phone number. She happily obliged, especially when the
beer-bellied Pieter appeared with two trucks in tow.
Langa had met Richard for coffee the next day and en-
joyed his easy company. Now it was two years later, and
the two were getting married. The past year had been hec-
tic for both of them, between running Buthelezi Events
and the time Richard spent out of the country filming
wildlife documentaries for the SABC.
Despite the fact that South Africa was called a rainbow
nation, both their families initially had reservations about
their union. Gerda Muller, Richard’s mother, a conser-
vative Afrikaner woman who had raised her only child
single-handedly, felt she was losing him to Langa and did
everything she could to discourage the relationship. The
fact that Langa wasn’t Sharon from Stellenbosch with
blue eyes and blonde hair didn’t make things any easier.
But Gerda eventually warmed to her prospective daughter-
in-law when she realised how much her son loved her.
Langa’s own family didn’t feign their approval of Richard
the first time they met him either, although they also mel-
lowed with time.
Langa spent the rest of her Sunday in her apartment,
going over the work she’d brought home for the weekend.
With the thrush subsiding, she focused on the presenta-
tion set for the next day. Her company had been short-
listed as the official coordinator of the annual Innovation
Cosmetics Exhibition, an internationally recognised event
hosted by Sasol Wax. She had worked hard on her initial
proposal and her presentation the next day would deter-
mine if Buthelezi Events landed the contract. She forward-
ed a few adjustments to the presentation to Zandile, her
head event coordinator who would be presenting it with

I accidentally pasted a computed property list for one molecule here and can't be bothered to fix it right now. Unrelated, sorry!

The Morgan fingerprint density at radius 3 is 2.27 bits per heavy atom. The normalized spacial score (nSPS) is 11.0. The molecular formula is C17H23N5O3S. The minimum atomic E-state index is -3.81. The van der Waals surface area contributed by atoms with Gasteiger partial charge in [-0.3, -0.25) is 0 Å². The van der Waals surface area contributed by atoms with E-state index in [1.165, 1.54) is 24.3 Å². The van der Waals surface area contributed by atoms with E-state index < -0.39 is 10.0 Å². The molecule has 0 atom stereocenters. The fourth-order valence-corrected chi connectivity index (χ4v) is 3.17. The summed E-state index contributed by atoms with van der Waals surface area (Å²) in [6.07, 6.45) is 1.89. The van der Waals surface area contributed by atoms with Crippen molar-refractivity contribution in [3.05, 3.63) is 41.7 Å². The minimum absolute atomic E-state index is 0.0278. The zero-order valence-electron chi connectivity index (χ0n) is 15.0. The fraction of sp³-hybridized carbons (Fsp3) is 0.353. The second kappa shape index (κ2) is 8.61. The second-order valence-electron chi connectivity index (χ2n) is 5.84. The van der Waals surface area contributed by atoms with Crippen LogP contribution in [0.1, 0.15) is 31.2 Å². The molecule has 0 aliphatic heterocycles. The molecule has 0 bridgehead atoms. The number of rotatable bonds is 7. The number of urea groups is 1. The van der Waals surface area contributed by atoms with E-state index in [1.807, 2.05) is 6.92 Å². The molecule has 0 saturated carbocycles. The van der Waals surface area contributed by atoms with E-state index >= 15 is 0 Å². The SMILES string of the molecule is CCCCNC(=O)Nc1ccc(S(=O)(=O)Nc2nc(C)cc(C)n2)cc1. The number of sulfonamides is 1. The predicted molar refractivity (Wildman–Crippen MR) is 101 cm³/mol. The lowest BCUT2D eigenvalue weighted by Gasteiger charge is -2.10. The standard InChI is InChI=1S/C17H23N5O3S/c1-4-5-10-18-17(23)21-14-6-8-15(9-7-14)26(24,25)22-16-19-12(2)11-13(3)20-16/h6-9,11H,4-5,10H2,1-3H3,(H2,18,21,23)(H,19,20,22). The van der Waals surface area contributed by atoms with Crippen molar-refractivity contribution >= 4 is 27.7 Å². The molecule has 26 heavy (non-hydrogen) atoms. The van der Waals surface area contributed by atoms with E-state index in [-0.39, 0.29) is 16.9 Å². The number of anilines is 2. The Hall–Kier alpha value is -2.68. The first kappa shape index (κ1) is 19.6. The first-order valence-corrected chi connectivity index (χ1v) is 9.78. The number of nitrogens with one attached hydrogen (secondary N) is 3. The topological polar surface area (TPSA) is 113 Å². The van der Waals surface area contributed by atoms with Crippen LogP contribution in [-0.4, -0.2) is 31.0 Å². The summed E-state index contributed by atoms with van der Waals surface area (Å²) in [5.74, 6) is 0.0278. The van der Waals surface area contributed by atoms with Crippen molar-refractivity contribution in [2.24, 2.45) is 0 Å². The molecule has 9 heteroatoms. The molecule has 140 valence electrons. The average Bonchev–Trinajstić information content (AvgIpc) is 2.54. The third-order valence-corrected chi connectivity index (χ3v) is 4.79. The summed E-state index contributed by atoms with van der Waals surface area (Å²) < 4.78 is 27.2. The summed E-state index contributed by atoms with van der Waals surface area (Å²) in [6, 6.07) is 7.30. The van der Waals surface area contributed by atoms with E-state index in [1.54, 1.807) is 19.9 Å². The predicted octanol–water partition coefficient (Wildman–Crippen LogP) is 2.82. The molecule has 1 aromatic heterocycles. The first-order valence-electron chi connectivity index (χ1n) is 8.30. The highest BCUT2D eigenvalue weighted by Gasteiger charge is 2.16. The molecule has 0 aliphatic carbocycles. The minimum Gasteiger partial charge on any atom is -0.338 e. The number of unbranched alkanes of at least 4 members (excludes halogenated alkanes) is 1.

her before calling Naledi, her best friend.
“Hey, mngani,” Naledi said into the phone when she an-
swered. In the background Langa could hear jazz playing.
“Hello there, girl,” she said. “Nenzani noThabo? I know
you’re up to something when you play ijazz.”
Langa and Naledi had been friends ever since they were
eleven. They’d gone to the same primary and high school
in Durban, and finally moved to Joburg together for uni-
versity. Langa had been sceptical when Naledi started
dating Thabo at varsity. The couple had however stuck it
out through those years and the ones that followed, so it
was no surprise when they recently tied the knot.
Langa had always admired their commitment to each
other and she had grown to love and respect Thabo. It
seemed that the two grew more in love with each other
each time she saw them. Langa remembered with longing
how easy it had been to fall in love with Richard and how
he had swept her off her feet.
Naledi laughed before saying, “Kahle, you got me. I’ve
been cooking for him and we were about to settle down to
a meal and a bottle of wine.”
“At least you have a life. I’m stuck at home working on
the Sasol Wax presentation, and uRichard is in Namibia
this week,” Langa replied into the phone as she shut her
laptop and made her way to the fridge. “I can’t even talk
to him because there’s no reception in the bush where he
is filming.”
“You two are always working,” Naledi complained. “We
didn’t even get to celebrate your thirtieth birthday last
month because you were slaving away. The last time we
got together you were either both on your phones, or ar-
guing about one thing or another. I know I’ve asked be-
fore, but are you sure you guys are alright?”
“Of course I’m sure.” Langa sighed, her head buried
deep in the fridge, undecided between yoghurt and cake.
Eventually she took out both and settled comfortably on
her couch, grabbing the TV remote from its caddy.
“Can we not talk about this right now?” Langa mum-
bled into the phone. “I know how you feel about Richard.”